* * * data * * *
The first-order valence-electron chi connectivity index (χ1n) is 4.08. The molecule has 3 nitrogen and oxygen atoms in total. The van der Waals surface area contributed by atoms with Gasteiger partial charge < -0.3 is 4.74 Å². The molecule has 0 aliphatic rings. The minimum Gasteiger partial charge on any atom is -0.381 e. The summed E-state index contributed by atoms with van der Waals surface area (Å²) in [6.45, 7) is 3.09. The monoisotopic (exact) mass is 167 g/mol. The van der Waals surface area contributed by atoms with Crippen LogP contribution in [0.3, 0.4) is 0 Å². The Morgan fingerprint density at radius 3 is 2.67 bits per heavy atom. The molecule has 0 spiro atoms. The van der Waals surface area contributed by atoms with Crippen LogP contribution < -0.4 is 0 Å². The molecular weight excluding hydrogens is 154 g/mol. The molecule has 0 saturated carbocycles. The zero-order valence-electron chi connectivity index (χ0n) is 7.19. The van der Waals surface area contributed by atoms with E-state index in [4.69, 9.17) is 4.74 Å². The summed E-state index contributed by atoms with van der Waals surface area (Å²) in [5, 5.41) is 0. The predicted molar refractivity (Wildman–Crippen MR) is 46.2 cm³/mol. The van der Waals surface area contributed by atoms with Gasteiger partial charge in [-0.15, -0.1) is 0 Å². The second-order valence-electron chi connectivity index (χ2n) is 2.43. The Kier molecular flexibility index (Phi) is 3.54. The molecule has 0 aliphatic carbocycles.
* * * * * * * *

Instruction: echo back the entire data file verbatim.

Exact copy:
The first-order valence-electron chi connectivity index (χ1n) is 4.08. The molecule has 3 nitrogen and oxygen atoms in total. The van der Waals surface area contributed by atoms with Gasteiger partial charge < -0.3 is 4.74 Å². The molecule has 0 aliphatic rings. The minimum Gasteiger partial charge on any atom is -0.381 e. The summed E-state index contributed by atoms with van der Waals surface area (Å²) in [6.45, 7) is 3.09. The monoisotopic (exact) mass is 167 g/mol. The van der Waals surface area contributed by atoms with Crippen LogP contribution in [0.3, 0.4) is 0 Å². The Morgan fingerprint density at radius 3 is 2.67 bits per heavy atom. The molecule has 0 spiro atoms. The van der Waals surface area contributed by atoms with Crippen LogP contribution < -0.4 is 0 Å². The molecular weight excluding hydrogens is 154 g/mol. The molecule has 0 saturated carbocycles. The zero-order valence-electron chi connectivity index (χ0n) is 7.19. The van der Waals surface area contributed by atoms with E-state index in [4.69, 9.17) is 4.74 Å². The summed E-state index contributed by atoms with van der Waals surface area (Å²) in [5, 5.41) is 0. The predicted molar refractivity (Wildman–Crippen MR) is 46.2 cm³/mol. The van der Waals surface area contributed by atoms with Gasteiger partial charge in [-0.15, -0.1) is 0 Å². The second-order valence-electron chi connectivity index (χ2n) is 2.43. The Kier molecular flexibility index (Phi) is 3.54. The molecule has 0 aliphatic carbocycles.